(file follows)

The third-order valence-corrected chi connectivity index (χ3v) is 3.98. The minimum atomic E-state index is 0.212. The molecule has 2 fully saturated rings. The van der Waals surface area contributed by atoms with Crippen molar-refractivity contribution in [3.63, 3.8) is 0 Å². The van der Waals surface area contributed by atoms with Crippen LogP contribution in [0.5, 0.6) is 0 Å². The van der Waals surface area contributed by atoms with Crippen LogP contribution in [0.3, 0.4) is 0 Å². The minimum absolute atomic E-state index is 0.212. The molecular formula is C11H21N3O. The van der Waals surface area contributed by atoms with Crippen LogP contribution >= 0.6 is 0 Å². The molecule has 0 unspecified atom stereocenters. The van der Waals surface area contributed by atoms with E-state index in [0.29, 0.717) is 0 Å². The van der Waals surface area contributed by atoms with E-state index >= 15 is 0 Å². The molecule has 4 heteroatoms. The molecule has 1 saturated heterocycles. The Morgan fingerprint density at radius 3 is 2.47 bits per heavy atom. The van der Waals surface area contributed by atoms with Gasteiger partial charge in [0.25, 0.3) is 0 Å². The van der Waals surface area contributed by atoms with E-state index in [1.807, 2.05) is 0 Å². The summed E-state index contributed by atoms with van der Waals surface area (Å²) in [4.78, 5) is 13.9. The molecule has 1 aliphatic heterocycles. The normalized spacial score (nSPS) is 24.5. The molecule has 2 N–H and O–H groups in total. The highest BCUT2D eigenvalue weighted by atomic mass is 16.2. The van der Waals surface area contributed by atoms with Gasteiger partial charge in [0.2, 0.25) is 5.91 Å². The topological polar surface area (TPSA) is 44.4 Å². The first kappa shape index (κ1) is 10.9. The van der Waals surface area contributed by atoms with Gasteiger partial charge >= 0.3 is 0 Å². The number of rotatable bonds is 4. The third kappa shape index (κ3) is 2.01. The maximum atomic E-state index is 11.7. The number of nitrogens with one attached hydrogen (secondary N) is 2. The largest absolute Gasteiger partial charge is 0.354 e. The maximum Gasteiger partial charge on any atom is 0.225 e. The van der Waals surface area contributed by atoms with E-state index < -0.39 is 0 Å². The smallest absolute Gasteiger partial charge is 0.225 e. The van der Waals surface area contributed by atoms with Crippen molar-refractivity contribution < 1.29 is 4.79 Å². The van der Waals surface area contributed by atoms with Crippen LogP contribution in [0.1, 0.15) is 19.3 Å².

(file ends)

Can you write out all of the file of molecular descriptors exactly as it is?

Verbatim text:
The third-order valence-corrected chi connectivity index (χ3v) is 3.98. The minimum atomic E-state index is 0.212. The molecule has 2 fully saturated rings. The van der Waals surface area contributed by atoms with Crippen molar-refractivity contribution in [3.63, 3.8) is 0 Å². The van der Waals surface area contributed by atoms with Crippen LogP contribution in [0.5, 0.6) is 0 Å². The van der Waals surface area contributed by atoms with Crippen LogP contribution in [0.3, 0.4) is 0 Å². The minimum absolute atomic E-state index is 0.212. The molecular formula is C11H21N3O. The van der Waals surface area contributed by atoms with Crippen LogP contribution >= 0.6 is 0 Å². The molecule has 0 unspecified atom stereocenters. The van der Waals surface area contributed by atoms with E-state index in [0.29, 0.717) is 0 Å². The van der Waals surface area contributed by atoms with E-state index >= 15 is 0 Å². The molecule has 4 heteroatoms. The molecule has 1 saturated heterocycles. The Morgan fingerprint density at radius 3 is 2.47 bits per heavy atom. The van der Waals surface area contributed by atoms with Gasteiger partial charge in [0.25, 0.3) is 0 Å². The van der Waals surface area contributed by atoms with E-state index in [1.807, 2.05) is 0 Å². The summed E-state index contributed by atoms with van der Waals surface area (Å²) in [4.78, 5) is 13.9. The molecule has 1 aliphatic heterocycles. The normalized spacial score (nSPS) is 24.5. The molecule has 2 N–H and O–H groups in total. The highest BCUT2D eigenvalue weighted by atomic mass is 16.2. The van der Waals surface area contributed by atoms with Gasteiger partial charge in [0.2, 0.25) is 5.91 Å². The topological polar surface area (TPSA) is 44.4 Å². The first kappa shape index (κ1) is 10.9. The van der Waals surface area contributed by atoms with Gasteiger partial charge >= 0.3 is 0 Å². The number of rotatable bonds is 4. The third kappa shape index (κ3) is 2.01. The maximum atomic E-state index is 11.7. The number of nitrogens with one attached hydrogen (secondary N) is 2. The largest absolute Gasteiger partial charge is 0.354 e. The maximum Gasteiger partial charge on any atom is 0.225 e. The van der Waals surface area contributed by atoms with E-state index < -0.39 is 0 Å². The smallest absolute Gasteiger partial charge is 0.225 e. The van der Waals surface area contributed by atoms with Crippen molar-refractivity contribution < 1.29 is 4.79 Å². The van der Waals surface area contributed by atoms with Crippen LogP contribution in [0.1, 0.15) is 19.3 Å².